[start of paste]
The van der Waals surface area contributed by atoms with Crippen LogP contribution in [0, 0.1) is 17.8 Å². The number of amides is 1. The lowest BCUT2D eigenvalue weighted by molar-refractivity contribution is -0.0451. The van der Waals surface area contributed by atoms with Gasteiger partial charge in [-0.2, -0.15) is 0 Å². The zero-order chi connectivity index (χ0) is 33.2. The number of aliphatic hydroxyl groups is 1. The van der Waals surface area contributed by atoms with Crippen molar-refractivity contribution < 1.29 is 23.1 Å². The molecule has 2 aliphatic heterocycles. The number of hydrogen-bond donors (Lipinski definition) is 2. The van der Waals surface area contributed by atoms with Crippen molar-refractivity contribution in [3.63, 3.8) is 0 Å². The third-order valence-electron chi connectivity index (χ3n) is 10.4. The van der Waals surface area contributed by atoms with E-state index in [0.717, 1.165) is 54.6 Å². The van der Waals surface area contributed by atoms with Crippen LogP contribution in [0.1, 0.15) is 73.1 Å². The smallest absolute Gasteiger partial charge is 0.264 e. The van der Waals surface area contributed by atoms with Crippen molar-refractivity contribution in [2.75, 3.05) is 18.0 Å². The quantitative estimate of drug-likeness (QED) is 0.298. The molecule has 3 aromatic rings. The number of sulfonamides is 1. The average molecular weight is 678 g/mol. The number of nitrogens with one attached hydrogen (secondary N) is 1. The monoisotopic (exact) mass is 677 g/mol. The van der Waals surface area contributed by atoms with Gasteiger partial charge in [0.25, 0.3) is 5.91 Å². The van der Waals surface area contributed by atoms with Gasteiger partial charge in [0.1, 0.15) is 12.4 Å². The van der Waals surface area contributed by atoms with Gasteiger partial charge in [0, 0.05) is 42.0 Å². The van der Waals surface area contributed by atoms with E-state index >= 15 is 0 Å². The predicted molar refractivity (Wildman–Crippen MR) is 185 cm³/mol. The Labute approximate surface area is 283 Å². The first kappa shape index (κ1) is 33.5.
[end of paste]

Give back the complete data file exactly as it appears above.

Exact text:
The van der Waals surface area contributed by atoms with Crippen LogP contribution in [0, 0.1) is 17.8 Å². The number of amides is 1. The lowest BCUT2D eigenvalue weighted by molar-refractivity contribution is -0.0451. The van der Waals surface area contributed by atoms with Gasteiger partial charge in [-0.2, -0.15) is 0 Å². The zero-order chi connectivity index (χ0) is 33.2. The number of aliphatic hydroxyl groups is 1. The van der Waals surface area contributed by atoms with Crippen molar-refractivity contribution < 1.29 is 23.1 Å². The molecule has 2 aliphatic heterocycles. The number of hydrogen-bond donors (Lipinski definition) is 2. The van der Waals surface area contributed by atoms with Crippen molar-refractivity contribution in [3.63, 3.8) is 0 Å². The third-order valence-electron chi connectivity index (χ3n) is 10.4. The van der Waals surface area contributed by atoms with E-state index in [0.717, 1.165) is 54.6 Å². The van der Waals surface area contributed by atoms with Crippen LogP contribution in [0.1, 0.15) is 73.1 Å². The smallest absolute Gasteiger partial charge is 0.264 e. The van der Waals surface area contributed by atoms with Crippen molar-refractivity contribution in [2.75, 3.05) is 18.0 Å². The quantitative estimate of drug-likeness (QED) is 0.298. The molecule has 3 aromatic rings. The number of sulfonamides is 1. The average molecular weight is 678 g/mol. The number of nitrogens with one attached hydrogen (secondary N) is 1. The monoisotopic (exact) mass is 677 g/mol. The van der Waals surface area contributed by atoms with Gasteiger partial charge in [0.25, 0.3) is 5.91 Å². The van der Waals surface area contributed by atoms with Gasteiger partial charge in [0.1, 0.15) is 12.4 Å². The van der Waals surface area contributed by atoms with Gasteiger partial charge in [0, 0.05) is 42.0 Å². The van der Waals surface area contributed by atoms with E-state index >= 15 is 0 Å². The predicted molar refractivity (Wildman–Crippen MR) is 185 cm³/mol. The Labute approximate surface area is 283 Å². The first kappa shape index (κ1) is 33.5.